Knight seems to overlook one element of the poem that I believe to be essential to the understanding of the poem as a whole. He writes at the beginning of his article that he is cautious of applying too much historical and cultural context to his reading of the poem, and this seems sensible, but it appears that Knight completely neglects to apply any context to his reading of the poem at all, leaving the poem somewhat adrift. ‘A Satyr Against Reason and Mankind’ was written in the late 17th Century, which was deemed the Age of Reason, soon to be followed by the Age of Enlightenment that pervaded much of the 18th Century. During these periods, much thought was applied to ideas of what the human being was capable of achieving; great scientific discoveries were made and rational thought, rather than impulsive desire, began to precede action. This reasonable rationalism conflicted with the Libertinism, also prominent in the late 17th and 18th Century. Libertinism is hedonistic, concerned only with pleasure and almost devoid of rational thought. Rochester’s speaker denounces Reason, but claims that he, himself, owns a different kind of Reason, a kind of Reason that he deems sensible. Rochester writes,
‘I own right reason, which I would obey:
That reason which distinguishes by sense […]
Your reason hinders, mine helps to enjoy,
Renewing appetites yours would destroy […]
Hunger calls out, my reason bids me eat;
Perversely, yours your appetites does mock:
This asks for food, that answers, “what’s a clock?’.
His speakers’ reason allows for pleasure, it reacts to the senses and does not deny itself that which it desires for consideration of things such as time and the needs and wants for others. It is hedonistic and it is conducive to happiness; it is the reason of Libertinism. Knight, when writing of the speaker’s self-indulgent reason, seems to dismiss it, assuming it to be an excuse for the speaker’s hedonistic life that he presumes him to lead but this, it seems to me, is a flaw in Knight’s reading of the poem. For me, the distinction that the speaker draws between his reason and his adversary’s reason seems central to the poem. Looking back to the aforementioned lines, with the speaker’s ideas of this Libertine reason at the forefront of our minds, it seems that they take on a different meaning. Knight seems to believe that these lines are reasonable in the way that Enlightenment thought is reasonable; they are a logical and practical analysis of human nature and they state that fear is at the heart of mankind. But with cultural context in mind here, these lines become much more complex. I believe that these lines are, instead, a powerful comment on the Enlightenment, a suggestion that the nobility that was suggested comes hand in hand with reason and rational thought has made knaves of men who now fear their natural impulses. It is a kind of shield to make oneself ‘secure / merely for safety’, something to make humans believe that we are superior to beasts; we have reason, they do not. Rochester, earlier in the poem, writes,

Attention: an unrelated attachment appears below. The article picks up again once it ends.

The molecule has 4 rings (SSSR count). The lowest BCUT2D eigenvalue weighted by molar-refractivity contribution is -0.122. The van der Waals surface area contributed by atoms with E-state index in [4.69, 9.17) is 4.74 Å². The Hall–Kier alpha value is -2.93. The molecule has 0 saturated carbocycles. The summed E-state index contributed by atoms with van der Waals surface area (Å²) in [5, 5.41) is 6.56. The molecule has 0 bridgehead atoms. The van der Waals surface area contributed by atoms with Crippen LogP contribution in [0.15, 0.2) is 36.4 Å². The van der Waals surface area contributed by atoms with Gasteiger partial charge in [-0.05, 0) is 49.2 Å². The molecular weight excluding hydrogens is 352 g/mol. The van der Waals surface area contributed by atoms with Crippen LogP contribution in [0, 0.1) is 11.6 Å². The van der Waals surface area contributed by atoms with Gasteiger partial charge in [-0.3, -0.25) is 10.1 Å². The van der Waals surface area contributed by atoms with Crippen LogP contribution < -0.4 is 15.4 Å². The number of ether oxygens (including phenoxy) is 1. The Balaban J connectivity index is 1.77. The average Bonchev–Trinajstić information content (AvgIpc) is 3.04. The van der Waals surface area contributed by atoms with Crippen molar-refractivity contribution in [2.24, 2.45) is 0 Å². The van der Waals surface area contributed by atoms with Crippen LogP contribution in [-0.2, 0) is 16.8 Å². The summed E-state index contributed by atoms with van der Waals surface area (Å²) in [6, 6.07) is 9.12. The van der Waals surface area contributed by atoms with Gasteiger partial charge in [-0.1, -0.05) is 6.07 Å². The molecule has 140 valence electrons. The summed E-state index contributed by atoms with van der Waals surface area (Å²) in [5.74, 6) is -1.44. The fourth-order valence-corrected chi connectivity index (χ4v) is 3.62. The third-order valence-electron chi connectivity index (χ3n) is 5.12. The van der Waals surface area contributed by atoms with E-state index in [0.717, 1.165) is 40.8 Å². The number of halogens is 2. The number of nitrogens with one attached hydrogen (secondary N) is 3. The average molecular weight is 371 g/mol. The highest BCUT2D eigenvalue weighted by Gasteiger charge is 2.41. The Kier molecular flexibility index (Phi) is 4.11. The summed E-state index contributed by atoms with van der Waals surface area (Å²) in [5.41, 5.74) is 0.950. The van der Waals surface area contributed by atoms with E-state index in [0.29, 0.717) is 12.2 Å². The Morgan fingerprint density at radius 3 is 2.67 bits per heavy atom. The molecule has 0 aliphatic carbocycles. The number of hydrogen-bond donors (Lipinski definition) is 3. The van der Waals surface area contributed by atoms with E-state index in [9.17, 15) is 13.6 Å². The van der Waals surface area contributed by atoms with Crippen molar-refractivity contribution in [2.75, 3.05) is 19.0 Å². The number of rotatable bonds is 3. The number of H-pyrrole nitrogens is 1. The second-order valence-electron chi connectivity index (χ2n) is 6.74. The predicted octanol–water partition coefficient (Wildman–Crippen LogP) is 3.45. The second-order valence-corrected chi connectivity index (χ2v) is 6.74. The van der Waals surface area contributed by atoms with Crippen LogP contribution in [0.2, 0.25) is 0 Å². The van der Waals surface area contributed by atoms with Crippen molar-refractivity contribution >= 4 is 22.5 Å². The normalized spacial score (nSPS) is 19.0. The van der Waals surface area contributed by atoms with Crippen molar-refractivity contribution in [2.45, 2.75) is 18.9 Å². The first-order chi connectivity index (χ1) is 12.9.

‘Those creatures are the wisest who attain
By surest means, the ends at which they aim.
If therefore Jowler finds and kills his hares
Better than Meres supplies committee chairs,
Though one’s a statesman, th’other a but a hound,
Jowler in justice would be wiser found’.
Knight, again, skims past these lines, but, to me, they seem crucial to the poem. In these lines, Rochester’s speaker claims that the animal is wiser than the man who follows the reason of the 17th and 18th centuries because the animal acts upon instinct rather than rational thought; the animal is rewarded with the satisfaction of getting what he desires and is, therefore, wiser, for pleasure is what we must aim towards.
Knight’s article is incredibly illuminating and convincing; I agree with his stance that Rochester may have been suggesting that reason is inescapable, intrinsic even, with the human race, but I do not think that this is the main point that Rochester is trying to make in ‘A Satyr Against Reason and Mankind’. Rochester’s speaker never denies that reason is intrinsic or that it is inescapable — perhaps it is — but his speaker seems to be suggesting that it is a certain type of reason which is wrong, unnatural even, perhaps forced by the great thinkers of the Enlightenment, the kind of reason that the movements of the 17th and 18th century promoted. Yes, we all have reason, but why must we force rational thought upon everything, until we are denying ourselves pleasure at all? This is where I believe the meaning of Rochester’s poem lies and where Knight’s reading of the poem lapses for he shies away from applying context to his reading, preventing him from seeing the connection between the poem and the cultural moment.